Instead, however, TIWM listed only one previous version. While it’s not the sole factor, pages tend to show up on the archive site when they’ve been amended, and the only time the Wayback Machine had been called on to notice this particular page since its creation in November 2010 was on Friday the 6th of May 2011 – the day after the Scottish Parliament election delivered a historic landslide victory to the SNP, and an unprecedentedly humiliating defeat for Labour.

Results were still coming in on the 6th of May, but Scottish Labour had clearly already decided to eradicate mention of their promise to maintain free prescriptions. Now, it seems rather unlikely that the party convened a meeting of its executive committee, debated the policy, decided on a change and dutifully edited a page of its website while everyone was still digesting the scale of their defeat and/or catching up on some much-needed sleep after a long night of results.

(Indeed, it’s possible that the web page was changed even earlier than the 6th.)

The only reasonable conclusion it’s possible to draw, then, is that the policy was already internally a dead duck before election day. The party’s manifesto pledge (which can be found on page 41) that “with Scottish Labour, there will be no reintroduction of charges for prescriptions in Scotland” must therefore have been a deliberate and cynical lie, set to be abandoned even if the party won power.

It took almost 18 months from that day before Johann Lamont announced her “review” of policy to consider whether universal benefits like prescription charges would be retained under a future Labour government at Holyrood. The review isn’t due to publish its conclusions for almost two more years, and some prominent Labour MSPs have already suggested that free prescriptions will “probably need to stay” (despite the same member also describing them as a “right-wing policy”). But in the light of this evidence, we think it’s a reasonably safe bet what the final verdict will be.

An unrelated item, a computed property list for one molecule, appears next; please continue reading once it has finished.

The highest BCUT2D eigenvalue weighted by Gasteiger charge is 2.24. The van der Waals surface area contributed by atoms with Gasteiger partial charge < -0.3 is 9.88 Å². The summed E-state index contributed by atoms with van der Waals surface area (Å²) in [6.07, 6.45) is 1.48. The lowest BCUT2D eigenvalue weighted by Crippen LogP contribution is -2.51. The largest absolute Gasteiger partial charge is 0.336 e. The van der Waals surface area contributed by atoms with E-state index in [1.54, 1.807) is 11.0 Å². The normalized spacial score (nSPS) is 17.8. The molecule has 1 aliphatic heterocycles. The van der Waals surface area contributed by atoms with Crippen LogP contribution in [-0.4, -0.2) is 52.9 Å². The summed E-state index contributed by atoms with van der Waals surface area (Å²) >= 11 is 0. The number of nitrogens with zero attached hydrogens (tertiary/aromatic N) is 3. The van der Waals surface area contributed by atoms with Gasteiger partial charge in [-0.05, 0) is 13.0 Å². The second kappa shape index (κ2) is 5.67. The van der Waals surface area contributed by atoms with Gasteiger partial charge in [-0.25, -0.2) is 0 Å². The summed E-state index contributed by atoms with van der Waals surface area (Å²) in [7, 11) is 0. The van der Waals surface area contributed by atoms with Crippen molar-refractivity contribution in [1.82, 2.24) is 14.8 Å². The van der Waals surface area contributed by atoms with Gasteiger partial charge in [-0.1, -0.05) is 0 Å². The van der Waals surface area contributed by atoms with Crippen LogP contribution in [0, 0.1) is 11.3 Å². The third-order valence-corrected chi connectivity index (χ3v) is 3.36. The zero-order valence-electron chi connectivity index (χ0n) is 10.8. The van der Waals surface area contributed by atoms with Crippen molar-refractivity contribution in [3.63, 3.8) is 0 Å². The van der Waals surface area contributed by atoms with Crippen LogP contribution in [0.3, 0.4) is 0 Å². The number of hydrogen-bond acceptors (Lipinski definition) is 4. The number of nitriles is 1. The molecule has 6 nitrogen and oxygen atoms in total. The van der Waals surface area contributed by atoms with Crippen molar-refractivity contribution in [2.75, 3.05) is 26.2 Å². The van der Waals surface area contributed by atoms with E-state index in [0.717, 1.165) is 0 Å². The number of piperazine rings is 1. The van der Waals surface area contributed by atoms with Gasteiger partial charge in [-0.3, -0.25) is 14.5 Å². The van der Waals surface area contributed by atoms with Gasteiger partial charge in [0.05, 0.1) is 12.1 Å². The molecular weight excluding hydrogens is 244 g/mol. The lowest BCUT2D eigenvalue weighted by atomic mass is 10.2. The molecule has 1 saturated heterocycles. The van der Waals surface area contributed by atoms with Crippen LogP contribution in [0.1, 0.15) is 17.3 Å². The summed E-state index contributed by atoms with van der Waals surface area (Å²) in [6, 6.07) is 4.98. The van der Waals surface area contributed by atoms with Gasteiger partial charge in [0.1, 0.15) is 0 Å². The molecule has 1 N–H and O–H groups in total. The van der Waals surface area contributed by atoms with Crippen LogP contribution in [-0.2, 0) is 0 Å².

Were readers to further conclude that it’s rather unwise – and perhaps even literally damaging to one’s health – to accept a word of anything Scottish Labour ever says at face value, we’d find it hard to disagree.

Lying with the truth 21

Posted on December 17, 2012 by

As Johann Lamont celebrated her first year as Scottish Labour “leader” by signalling the party’s intent to abandon the principle of free university tuition today, Nick Clegg completed the Lib Dems’ own sellout to Tory values with a despicable speech promising to back the Conservatives’ plans for welfare reform. The narrative was set earlier this month by the Chancellor, who justified the government’s proposed real-terms benefits cuts with a carefully-prepared line:

“We have to acknowledge that over the last five years those on out of work benefits have seen their incomes rise twice as fast as those in work. With pay restraint in businesses and government, average earnings have risen by around 10% since 2007. Out of work benefits have gone up by around 20%. That’s not fair to working people who pay the taxes that fund them.”

Terrible, isn’t it? Hard workers paying to lose ground to those layabout skivers who watch Jeremy Kyle all day. But let’s leave aside for a moment the issue that with an average of 23 applicants per vacancy (and sometimes far more), the huge majority of unemployed people are in fact desperate to find work, not lazy spongers. Let’s instead just take a simple look at what those figures mean in real life.

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Opting in with Johann Lamont 49

Posted on December 17, 2012 by

Nick Clegg’s speech on demonising and punishing the poor and sick (in which he displayed a heroic willingness to take one for the coalition team by declaring “the Liberal Democrats are now the party of welfare reform”) brought the issue of the “something for nothing” culture back to the forefront today.